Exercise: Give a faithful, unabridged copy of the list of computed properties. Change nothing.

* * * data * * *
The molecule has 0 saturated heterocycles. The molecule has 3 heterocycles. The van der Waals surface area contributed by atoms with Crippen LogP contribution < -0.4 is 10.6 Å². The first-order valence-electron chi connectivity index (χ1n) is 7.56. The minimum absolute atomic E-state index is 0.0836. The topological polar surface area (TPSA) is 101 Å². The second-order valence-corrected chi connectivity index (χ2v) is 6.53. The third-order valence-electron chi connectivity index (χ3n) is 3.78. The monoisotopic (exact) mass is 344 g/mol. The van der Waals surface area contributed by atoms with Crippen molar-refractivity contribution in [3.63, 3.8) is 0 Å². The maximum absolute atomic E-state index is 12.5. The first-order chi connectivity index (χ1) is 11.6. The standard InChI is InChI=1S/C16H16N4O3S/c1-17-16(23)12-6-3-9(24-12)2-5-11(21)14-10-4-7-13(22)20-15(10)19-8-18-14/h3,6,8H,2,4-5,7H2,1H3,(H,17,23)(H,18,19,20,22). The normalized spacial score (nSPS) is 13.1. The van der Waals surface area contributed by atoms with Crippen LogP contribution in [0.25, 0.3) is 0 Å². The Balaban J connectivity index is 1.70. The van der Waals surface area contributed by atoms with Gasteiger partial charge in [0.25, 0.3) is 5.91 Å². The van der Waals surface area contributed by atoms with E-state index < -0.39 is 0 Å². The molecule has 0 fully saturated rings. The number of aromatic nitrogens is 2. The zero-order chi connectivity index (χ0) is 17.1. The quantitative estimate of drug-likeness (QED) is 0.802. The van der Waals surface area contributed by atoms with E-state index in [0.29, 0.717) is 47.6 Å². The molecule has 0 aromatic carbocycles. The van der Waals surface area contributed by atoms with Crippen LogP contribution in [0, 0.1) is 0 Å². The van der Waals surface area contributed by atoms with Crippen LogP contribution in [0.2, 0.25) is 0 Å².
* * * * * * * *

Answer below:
The molecule has 0 saturated heterocycles. The molecule has 3 heterocycles. The van der Waals surface area contributed by atoms with Crippen LogP contribution < -0.4 is 10.6 Å². The first-order valence-electron chi connectivity index (χ1n) is 7.56. The minimum absolute atomic E-state index is 0.0836. The topological polar surface area (TPSA) is 101 Å². The second-order valence-corrected chi connectivity index (χ2v) is 6.53. The third-order valence-electron chi connectivity index (χ3n) is 3.78. The monoisotopic (exact) mass is 344 g/mol. The van der Waals surface area contributed by atoms with Crippen molar-refractivity contribution in [3.63, 3.8) is 0 Å². The maximum absolute atomic E-state index is 12.5. The first-order chi connectivity index (χ1) is 11.6. The standard InChI is InChI=1S/C16H16N4O3S/c1-17-16(23)12-6-3-9(24-12)2-5-11(21)14-10-4-7-13(22)20-15(10)19-8-18-14/h3,6,8H,2,4-5,7H2,1H3,(H,17,23)(H,18,19,20,22). The normalized spacial score (nSPS) is 13.1. The van der Waals surface area contributed by atoms with Crippen LogP contribution in [0.25, 0.3) is 0 Å². The Balaban J connectivity index is 1.70. The van der Waals surface area contributed by atoms with Gasteiger partial charge in [0.25, 0.3) is 5.91 Å². The van der Waals surface area contributed by atoms with E-state index < -0.39 is 0 Å². The molecule has 0 fully saturated rings. The number of aromatic nitrogens is 2. The zero-order chi connectivity index (χ0) is 17.1. The quantitative estimate of drug-likeness (QED) is 0.802. The van der Waals surface area contributed by atoms with E-state index in [0.29, 0.717) is 47.6 Å². The molecule has 0 aromatic carbocycles. The van der Waals surface area contributed by atoms with Crippen LogP contribution in [0, 0.1) is 0 Å². The van der Waals surface area contributed by atoms with Crippen LogP contribution in [0.2, 0.25) is 0 Å².